The equations above show
that **the average force is inversely proportional to the square of the drive
time, **which means **to shorten the drive time twice, four time higher
force required, and vice versa**.

Table 2
illustrates the equations numerically. The same ** HDF** = 200,
typical for a single (Fig.2,a), could be achieved, if a rower would apply a
constant 450N force to a 150kg mass, which would travel a distance 1.5m during
1s (column 1). These are quite typical numbers for the average force, mass of
the rower-boat system (with added water mass), stroke length and drive time for
elite scullers. If rowers want to decrease drive time down to 0.5s at the same
conditions (2), then they must increase force up to 1800N. Drive time 0.8s
would require 703N of force (3). Shortening the stroke length down to 1.3m for
the same 1s drive time (4) would mean a smaller mass-equivalent of 130kg and lower
applied force 338N, etc.

As the
applied force is directly proportional to HDF at a given average velocity**,
rowers applying relatively higher force in crew boats would have higher HDF, if
they try to maintain the same the stroke length and drive time with other crew
rowers**.Table 2 illustrates the equations numerically. The same ** HDF**
= 200, typical for a single (Fig.2,a), could be achieved, if a rower would
apply a constant 450N force to a 150kg mass, which would travel a distance 1.5m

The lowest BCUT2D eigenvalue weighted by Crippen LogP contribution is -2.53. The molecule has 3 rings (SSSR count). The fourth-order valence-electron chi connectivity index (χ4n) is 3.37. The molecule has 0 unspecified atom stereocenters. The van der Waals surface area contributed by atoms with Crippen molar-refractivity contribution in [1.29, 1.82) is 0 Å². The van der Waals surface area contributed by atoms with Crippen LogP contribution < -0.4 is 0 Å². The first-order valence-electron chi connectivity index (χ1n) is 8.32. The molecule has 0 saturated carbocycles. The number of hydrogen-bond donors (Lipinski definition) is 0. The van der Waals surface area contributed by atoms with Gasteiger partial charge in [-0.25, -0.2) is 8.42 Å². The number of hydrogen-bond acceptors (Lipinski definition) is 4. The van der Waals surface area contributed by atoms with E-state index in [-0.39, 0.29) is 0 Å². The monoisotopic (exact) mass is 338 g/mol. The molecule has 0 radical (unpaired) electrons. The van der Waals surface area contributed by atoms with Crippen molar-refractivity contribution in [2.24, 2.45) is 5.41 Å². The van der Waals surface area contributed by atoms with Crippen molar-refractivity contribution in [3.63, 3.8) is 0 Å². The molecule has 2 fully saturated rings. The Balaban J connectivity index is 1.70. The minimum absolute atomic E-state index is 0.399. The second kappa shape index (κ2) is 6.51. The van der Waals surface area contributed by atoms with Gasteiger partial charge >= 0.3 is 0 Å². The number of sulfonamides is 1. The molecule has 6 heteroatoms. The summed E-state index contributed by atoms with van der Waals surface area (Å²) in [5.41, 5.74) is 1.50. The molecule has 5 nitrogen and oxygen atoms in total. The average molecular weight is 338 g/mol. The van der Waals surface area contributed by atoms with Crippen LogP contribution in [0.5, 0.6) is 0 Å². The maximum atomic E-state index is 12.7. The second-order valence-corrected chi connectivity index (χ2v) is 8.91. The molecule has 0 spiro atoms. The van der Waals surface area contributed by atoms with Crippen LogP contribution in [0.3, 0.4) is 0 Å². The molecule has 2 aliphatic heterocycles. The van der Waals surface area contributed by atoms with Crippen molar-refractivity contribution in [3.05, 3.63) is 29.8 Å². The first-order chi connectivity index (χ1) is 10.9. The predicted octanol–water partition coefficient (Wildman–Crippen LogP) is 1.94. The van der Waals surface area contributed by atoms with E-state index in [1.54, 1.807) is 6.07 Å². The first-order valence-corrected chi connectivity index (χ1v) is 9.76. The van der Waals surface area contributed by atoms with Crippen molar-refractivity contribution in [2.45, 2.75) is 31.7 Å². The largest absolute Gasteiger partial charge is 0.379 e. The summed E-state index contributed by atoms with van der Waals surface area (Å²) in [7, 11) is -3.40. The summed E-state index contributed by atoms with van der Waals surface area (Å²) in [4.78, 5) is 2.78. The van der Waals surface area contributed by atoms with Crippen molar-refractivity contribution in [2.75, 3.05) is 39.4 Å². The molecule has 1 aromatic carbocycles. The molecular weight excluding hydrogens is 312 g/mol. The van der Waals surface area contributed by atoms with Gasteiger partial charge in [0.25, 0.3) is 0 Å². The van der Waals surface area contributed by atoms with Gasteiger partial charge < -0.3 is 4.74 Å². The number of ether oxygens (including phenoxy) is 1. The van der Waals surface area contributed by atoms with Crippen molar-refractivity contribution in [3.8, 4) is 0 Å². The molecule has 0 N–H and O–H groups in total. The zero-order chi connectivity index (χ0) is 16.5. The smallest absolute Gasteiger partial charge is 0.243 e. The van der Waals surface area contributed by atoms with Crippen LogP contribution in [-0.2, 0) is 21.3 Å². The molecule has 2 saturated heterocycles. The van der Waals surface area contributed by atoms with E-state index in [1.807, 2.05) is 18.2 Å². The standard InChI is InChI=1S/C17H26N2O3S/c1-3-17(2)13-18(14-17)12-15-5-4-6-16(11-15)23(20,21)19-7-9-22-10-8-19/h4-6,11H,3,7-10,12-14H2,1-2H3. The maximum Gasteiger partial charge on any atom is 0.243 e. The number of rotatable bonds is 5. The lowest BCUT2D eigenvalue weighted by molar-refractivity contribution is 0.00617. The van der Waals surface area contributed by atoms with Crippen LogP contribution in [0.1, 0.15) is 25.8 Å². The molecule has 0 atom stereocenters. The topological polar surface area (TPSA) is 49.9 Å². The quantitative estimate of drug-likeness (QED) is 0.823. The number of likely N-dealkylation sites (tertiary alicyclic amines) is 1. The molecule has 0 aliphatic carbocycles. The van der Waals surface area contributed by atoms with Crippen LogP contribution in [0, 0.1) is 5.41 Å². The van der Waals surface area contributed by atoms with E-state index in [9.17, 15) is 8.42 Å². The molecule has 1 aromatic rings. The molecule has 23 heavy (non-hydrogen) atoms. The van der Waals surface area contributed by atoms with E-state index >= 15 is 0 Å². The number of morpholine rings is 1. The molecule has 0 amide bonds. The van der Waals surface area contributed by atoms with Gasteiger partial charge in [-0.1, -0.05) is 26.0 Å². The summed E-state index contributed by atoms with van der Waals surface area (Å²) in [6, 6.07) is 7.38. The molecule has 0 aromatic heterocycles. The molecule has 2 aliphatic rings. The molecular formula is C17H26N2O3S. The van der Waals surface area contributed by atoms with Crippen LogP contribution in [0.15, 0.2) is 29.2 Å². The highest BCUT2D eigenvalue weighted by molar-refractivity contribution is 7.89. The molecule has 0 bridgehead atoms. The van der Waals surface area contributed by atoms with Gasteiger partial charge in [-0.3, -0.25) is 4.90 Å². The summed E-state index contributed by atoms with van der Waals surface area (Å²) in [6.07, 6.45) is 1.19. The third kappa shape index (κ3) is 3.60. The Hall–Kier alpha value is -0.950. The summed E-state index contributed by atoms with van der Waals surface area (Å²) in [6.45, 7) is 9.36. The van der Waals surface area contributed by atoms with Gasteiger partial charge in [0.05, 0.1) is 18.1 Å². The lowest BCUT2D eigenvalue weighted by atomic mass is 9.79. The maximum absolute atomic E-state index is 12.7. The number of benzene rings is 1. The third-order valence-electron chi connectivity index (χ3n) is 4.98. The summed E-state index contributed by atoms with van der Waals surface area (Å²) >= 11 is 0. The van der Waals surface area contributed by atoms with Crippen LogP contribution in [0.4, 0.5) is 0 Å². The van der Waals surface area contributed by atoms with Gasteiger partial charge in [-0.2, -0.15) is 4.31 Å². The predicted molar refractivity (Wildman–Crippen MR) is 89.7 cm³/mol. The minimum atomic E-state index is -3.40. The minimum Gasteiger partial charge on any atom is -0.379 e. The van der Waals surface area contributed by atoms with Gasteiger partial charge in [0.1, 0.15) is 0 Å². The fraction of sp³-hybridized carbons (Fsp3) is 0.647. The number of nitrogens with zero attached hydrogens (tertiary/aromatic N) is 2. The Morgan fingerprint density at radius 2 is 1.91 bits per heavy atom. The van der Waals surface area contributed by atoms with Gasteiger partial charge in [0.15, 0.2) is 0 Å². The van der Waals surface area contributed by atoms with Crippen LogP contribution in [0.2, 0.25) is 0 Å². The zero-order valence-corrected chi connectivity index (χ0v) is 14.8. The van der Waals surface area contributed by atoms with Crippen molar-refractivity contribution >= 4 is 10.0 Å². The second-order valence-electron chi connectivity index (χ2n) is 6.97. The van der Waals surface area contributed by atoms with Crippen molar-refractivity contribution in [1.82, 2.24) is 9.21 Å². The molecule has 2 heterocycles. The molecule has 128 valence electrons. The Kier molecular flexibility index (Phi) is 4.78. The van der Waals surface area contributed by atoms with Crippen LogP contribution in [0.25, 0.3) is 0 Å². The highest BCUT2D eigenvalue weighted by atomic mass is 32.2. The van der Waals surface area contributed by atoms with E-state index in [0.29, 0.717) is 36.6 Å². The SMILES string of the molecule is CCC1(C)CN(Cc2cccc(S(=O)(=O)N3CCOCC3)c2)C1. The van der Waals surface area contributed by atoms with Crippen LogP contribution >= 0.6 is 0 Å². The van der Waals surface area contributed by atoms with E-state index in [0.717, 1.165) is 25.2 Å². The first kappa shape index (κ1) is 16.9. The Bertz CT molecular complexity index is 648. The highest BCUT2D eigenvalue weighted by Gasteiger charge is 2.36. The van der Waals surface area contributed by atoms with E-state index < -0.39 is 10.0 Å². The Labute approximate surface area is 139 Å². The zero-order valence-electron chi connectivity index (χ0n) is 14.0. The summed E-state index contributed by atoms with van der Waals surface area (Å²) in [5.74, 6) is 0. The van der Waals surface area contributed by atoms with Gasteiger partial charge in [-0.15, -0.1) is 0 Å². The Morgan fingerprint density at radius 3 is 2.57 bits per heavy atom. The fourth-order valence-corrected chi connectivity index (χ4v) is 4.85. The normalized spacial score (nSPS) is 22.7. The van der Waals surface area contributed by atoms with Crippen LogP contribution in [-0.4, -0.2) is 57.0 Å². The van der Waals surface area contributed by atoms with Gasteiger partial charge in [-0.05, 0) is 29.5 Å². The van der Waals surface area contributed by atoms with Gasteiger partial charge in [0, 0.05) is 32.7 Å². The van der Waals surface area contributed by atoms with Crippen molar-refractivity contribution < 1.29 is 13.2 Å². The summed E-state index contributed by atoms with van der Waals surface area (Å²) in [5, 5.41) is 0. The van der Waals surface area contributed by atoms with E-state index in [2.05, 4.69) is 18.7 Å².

during 1s (column 1). These are quite typical numbers for the average force,
mass of the rower-boat system (with added water mass), stroke length and drive
time for elite scullers. If rowers want to decrease drive time down to 0.5s at
the same conditions (2), then they must increase force up to 1800N. Drive time
0.8s would require 703N of force (3). Shortening the stroke length down to 1.3m
for the same 1s drive time (4) would mean a smaller mass-equivalent of 130kg
and lower applied force 338N, etc.

To verify this conclusion,
relative indicators ** HDF_{r} **were derived in each measured
crew boat:

*HDF _{r} =
HDF_{i} / HDF_{av} (14)*

where ** HDF_{i}**
is and individual indicator for each rower,

**- average HDF of the crew in each data sample. In this way,**

*HDF*_{av}**does not depend on the**

*HDF*_{r}**definition and rowing conditions, but depends only on its ratio for each rower in a crew. Similarly, other important indicators were derived: relative catch, finish and total oar angles, relative force and power.**

*HDF*Very high correlations
were found between ** HDF_{r} **and relative average force and
power: in eights it was r=0.81 (n=14606), in fours and quads r=0.82 (n=9321),
and in pairs and doubles r=0.77 (n=12295), which confirms the above hypothesis.
From first glance, this is quite a trivial and intuitive conclusion:

**rowers “pulling harder” in a crew should always feel the rowing is “heavier”**, but

**provides an adequate numerical indication of this fact, and it works as a good proof of validity of this factor.**

*HDF*It is interesting that the
stroke length had practically no effect on relative ** HDF_{r} **and
their correlation was close to zero.

*HDF*** could potentially be a very informative indicator
and play an important role in evaluation of rowing technique, rigging and
external rowing conditions**.

**©****2020 Dr. Valery Kleshnev ***www.biorow.com*